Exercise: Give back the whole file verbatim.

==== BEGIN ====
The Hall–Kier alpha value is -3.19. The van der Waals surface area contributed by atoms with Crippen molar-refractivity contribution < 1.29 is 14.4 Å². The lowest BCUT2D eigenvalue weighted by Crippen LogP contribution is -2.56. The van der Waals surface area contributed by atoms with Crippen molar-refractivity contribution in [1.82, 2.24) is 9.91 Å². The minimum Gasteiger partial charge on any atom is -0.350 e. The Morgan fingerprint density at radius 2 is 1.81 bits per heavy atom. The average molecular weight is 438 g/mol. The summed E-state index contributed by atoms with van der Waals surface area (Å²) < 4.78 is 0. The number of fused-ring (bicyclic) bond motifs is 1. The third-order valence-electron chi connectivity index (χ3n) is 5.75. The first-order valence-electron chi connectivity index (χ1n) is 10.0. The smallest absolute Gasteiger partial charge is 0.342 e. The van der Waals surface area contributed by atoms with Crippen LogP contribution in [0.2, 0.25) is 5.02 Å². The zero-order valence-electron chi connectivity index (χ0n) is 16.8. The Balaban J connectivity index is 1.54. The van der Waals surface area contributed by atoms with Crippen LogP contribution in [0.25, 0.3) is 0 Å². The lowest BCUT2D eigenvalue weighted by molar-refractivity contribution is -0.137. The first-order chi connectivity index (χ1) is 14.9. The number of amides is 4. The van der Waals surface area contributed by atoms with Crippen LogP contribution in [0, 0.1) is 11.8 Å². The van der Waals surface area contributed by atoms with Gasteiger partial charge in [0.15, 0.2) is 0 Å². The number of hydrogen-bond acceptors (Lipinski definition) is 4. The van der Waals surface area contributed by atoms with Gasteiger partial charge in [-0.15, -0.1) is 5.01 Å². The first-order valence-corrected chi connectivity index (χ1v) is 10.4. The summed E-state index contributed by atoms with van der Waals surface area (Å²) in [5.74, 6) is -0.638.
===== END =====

The Hall–Kier alpha value is -3.19. The van der Waals surface area contributed by atoms with Crippen molar-refractivity contribution < 1.29 is 14.4 Å². The lowest BCUT2D eigenvalue weighted by Crippen LogP contribution is -2.56. The van der Waals surface area contributed by atoms with Crippen molar-refractivity contribution in [1.82, 2.24) is 9.91 Å². The minimum Gasteiger partial charge on any atom is -0.350 e. The Morgan fingerprint density at radius 2 is 1.81 bits per heavy atom. The average molecular weight is 438 g/mol. The summed E-state index contributed by atoms with van der Waals surface area (Å²) < 4.78 is 0. The number of fused-ring (bicyclic) bond motifs is 1. The third-order valence-electron chi connectivity index (χ3n) is 5.75. The first-order valence-electron chi connectivity index (χ1n) is 10.0. The smallest absolute Gasteiger partial charge is 0.342 e. The van der Waals surface area contributed by atoms with Crippen LogP contribution in [0.2, 0.25) is 5.02 Å². The zero-order valence-electron chi connectivity index (χ0n) is 16.8. The Balaban J connectivity index is 1.54. The van der Waals surface area contributed by atoms with Crippen LogP contribution in [0.25, 0.3) is 0 Å². The lowest BCUT2D eigenvalue weighted by molar-refractivity contribution is -0.137. The first-order chi connectivity index (χ1) is 14.9. The number of amides is 4. The van der Waals surface area contributed by atoms with Crippen LogP contribution in [0, 0.1) is 11.8 Å². The van der Waals surface area contributed by atoms with Gasteiger partial charge in [0.15, 0.2) is 0 Å². The number of hydrogen-bond acceptors (Lipinski definition) is 4. The van der Waals surface area contributed by atoms with Gasteiger partial charge in [-0.15, -0.1) is 5.01 Å². The first-order valence-corrected chi connectivity index (χ1v) is 10.4. The summed E-state index contributed by atoms with van der Waals surface area (Å²) in [5.74, 6) is -0.638.